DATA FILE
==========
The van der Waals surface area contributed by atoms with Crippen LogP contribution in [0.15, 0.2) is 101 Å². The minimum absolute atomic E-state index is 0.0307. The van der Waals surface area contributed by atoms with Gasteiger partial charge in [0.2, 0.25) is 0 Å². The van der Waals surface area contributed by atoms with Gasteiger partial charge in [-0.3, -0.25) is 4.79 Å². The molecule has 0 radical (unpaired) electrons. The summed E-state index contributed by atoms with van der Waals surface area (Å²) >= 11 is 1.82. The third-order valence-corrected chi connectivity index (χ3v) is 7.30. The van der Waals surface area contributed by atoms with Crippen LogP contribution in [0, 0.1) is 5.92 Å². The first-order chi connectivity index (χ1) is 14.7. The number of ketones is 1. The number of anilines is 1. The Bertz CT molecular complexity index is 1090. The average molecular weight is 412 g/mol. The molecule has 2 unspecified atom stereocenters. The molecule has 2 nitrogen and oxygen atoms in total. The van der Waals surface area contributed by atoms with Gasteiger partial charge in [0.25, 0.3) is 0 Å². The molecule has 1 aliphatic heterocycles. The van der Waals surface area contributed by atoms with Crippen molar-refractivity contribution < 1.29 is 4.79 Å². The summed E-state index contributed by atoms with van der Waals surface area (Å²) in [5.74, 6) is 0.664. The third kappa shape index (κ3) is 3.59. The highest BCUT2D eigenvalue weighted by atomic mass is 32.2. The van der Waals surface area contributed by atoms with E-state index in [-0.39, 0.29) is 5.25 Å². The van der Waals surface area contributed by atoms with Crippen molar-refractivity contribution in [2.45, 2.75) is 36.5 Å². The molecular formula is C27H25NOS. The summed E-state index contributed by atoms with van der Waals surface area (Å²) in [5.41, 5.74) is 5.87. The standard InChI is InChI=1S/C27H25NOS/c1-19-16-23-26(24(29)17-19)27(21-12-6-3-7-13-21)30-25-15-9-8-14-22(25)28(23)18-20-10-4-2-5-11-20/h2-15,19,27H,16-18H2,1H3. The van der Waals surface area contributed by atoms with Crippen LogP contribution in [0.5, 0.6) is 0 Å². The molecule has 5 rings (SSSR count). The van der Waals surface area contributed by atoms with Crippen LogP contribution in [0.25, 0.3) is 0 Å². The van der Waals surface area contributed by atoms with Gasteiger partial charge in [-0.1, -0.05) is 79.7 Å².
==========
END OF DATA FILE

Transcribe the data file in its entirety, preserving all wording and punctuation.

The van der Waals surface area contributed by atoms with Crippen LogP contribution in [0.15, 0.2) is 101 Å². The minimum absolute atomic E-state index is 0.0307. The van der Waals surface area contributed by atoms with Gasteiger partial charge in [0.2, 0.25) is 0 Å². The van der Waals surface area contributed by atoms with Gasteiger partial charge in [-0.3, -0.25) is 4.79 Å². The molecule has 0 radical (unpaired) electrons. The summed E-state index contributed by atoms with van der Waals surface area (Å²) >= 11 is 1.82. The third-order valence-corrected chi connectivity index (χ3v) is 7.30. The van der Waals surface area contributed by atoms with Crippen LogP contribution in [0, 0.1) is 5.92 Å². The first-order chi connectivity index (χ1) is 14.7. The number of ketones is 1. The number of anilines is 1. The Bertz CT molecular complexity index is 1090. The average molecular weight is 412 g/mol. The molecule has 2 unspecified atom stereocenters. The molecule has 2 nitrogen and oxygen atoms in total. The van der Waals surface area contributed by atoms with Gasteiger partial charge in [0.25, 0.3) is 0 Å². The molecule has 1 aliphatic heterocycles. The van der Waals surface area contributed by atoms with Crippen molar-refractivity contribution < 1.29 is 4.79 Å². The summed E-state index contributed by atoms with van der Waals surface area (Å²) in [5.74, 6) is 0.664. The third kappa shape index (κ3) is 3.59. The highest BCUT2D eigenvalue weighted by atomic mass is 32.2. The van der Waals surface area contributed by atoms with E-state index in [-0.39, 0.29) is 5.25 Å². The van der Waals surface area contributed by atoms with Crippen molar-refractivity contribution in [2.45, 2.75) is 36.5 Å². The molecular formula is C27H25NOS. The summed E-state index contributed by atoms with van der Waals surface area (Å²) in [5.41, 5.74) is 5.87. The standard InChI is InChI=1S/C27H25NOS/c1-19-16-23-26(24(29)17-19)27(21-12-6-3-7-13-21)30-25-15-9-8-14-22(25)28(23)18-20-10-4-2-5-11-20/h2-15,19,27H,16-18H2,1H3. The van der Waals surface area contributed by atoms with Crippen LogP contribution in [0.5, 0.6) is 0 Å². The molecule has 5 rings (SSSR count). The van der Waals surface area contributed by atoms with Crippen LogP contribution in [0.25, 0.3) is 0 Å². The van der Waals surface area contributed by atoms with Gasteiger partial charge in [-0.1, -0.05) is 79.7 Å².